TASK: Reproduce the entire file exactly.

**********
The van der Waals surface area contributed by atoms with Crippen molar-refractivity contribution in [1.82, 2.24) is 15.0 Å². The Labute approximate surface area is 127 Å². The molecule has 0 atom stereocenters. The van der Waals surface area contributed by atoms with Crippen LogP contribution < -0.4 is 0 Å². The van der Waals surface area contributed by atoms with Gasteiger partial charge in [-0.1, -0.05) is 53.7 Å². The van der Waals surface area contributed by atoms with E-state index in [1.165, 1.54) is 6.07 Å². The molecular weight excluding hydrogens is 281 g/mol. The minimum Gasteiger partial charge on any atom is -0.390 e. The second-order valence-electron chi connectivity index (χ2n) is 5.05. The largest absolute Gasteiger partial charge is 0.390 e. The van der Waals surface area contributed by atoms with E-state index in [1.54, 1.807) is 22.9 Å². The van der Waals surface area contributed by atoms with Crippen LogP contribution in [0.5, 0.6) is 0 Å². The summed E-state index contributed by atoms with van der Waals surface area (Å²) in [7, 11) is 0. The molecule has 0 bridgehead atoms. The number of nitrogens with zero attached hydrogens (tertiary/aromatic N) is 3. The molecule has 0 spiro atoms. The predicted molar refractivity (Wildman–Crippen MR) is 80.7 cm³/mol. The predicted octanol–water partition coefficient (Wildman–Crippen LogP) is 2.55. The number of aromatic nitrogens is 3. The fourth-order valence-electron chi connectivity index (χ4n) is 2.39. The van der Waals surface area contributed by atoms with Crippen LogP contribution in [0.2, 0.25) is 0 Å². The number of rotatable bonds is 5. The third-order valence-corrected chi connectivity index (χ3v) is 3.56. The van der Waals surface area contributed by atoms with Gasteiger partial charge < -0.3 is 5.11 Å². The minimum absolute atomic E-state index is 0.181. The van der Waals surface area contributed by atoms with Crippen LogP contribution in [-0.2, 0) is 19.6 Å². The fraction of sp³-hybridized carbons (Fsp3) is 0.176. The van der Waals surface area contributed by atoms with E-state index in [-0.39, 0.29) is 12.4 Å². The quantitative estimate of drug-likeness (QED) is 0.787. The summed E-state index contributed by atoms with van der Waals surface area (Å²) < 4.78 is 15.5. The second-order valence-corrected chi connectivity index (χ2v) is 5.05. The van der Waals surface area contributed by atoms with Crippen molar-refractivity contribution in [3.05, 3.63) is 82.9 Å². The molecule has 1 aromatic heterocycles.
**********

The van der Waals surface area contributed by atoms with Crippen molar-refractivity contribution in [1.82, 2.24) is 15.0 Å². The Labute approximate surface area is 127 Å². The molecule has 0 atom stereocenters. The van der Waals surface area contributed by atoms with Crippen LogP contribution < -0.4 is 0 Å². The van der Waals surface area contributed by atoms with Gasteiger partial charge in [-0.1, -0.05) is 53.7 Å². The van der Waals surface area contributed by atoms with E-state index in [1.165, 1.54) is 6.07 Å². The molecular weight excluding hydrogens is 281 g/mol. The minimum Gasteiger partial charge on any atom is -0.390 e. The second-order valence-electron chi connectivity index (χ2n) is 5.05. The largest absolute Gasteiger partial charge is 0.390 e. The van der Waals surface area contributed by atoms with E-state index in [1.54, 1.807) is 22.9 Å². The van der Waals surface area contributed by atoms with Crippen LogP contribution in [0.5, 0.6) is 0 Å². The summed E-state index contributed by atoms with van der Waals surface area (Å²) in [7, 11) is 0. The molecule has 0 bridgehead atoms. The number of nitrogens with zero attached hydrogens (tertiary/aromatic N) is 3. The molecule has 0 spiro atoms. The predicted molar refractivity (Wildman–Crippen MR) is 80.7 cm³/mol. The predicted octanol–water partition coefficient (Wildman–Crippen LogP) is 2.55. The number of aromatic nitrogens is 3. The fourth-order valence-electron chi connectivity index (χ4n) is 2.39. The van der Waals surface area contributed by atoms with Crippen LogP contribution in [0.2, 0.25) is 0 Å². The number of rotatable bonds is 5. The third-order valence-corrected chi connectivity index (χ3v) is 3.56. The van der Waals surface area contributed by atoms with Gasteiger partial charge < -0.3 is 5.11 Å². The minimum absolute atomic E-state index is 0.181. The van der Waals surface area contributed by atoms with Crippen LogP contribution in [-0.2, 0) is 19.6 Å². The fraction of sp³-hybridized carbons (Fsp3) is 0.176. The van der Waals surface area contributed by atoms with E-state index in [-0.39, 0.29) is 12.4 Å². The quantitative estimate of drug-likeness (QED) is 0.787. The summed E-state index contributed by atoms with van der Waals surface area (Å²) < 4.78 is 15.5. The second-order valence-corrected chi connectivity index (χ2v) is 5.05. The van der Waals surface area contributed by atoms with Crippen molar-refractivity contribution in [3.05, 3.63) is 82.9 Å². The molecule has 1 aromatic heterocycles.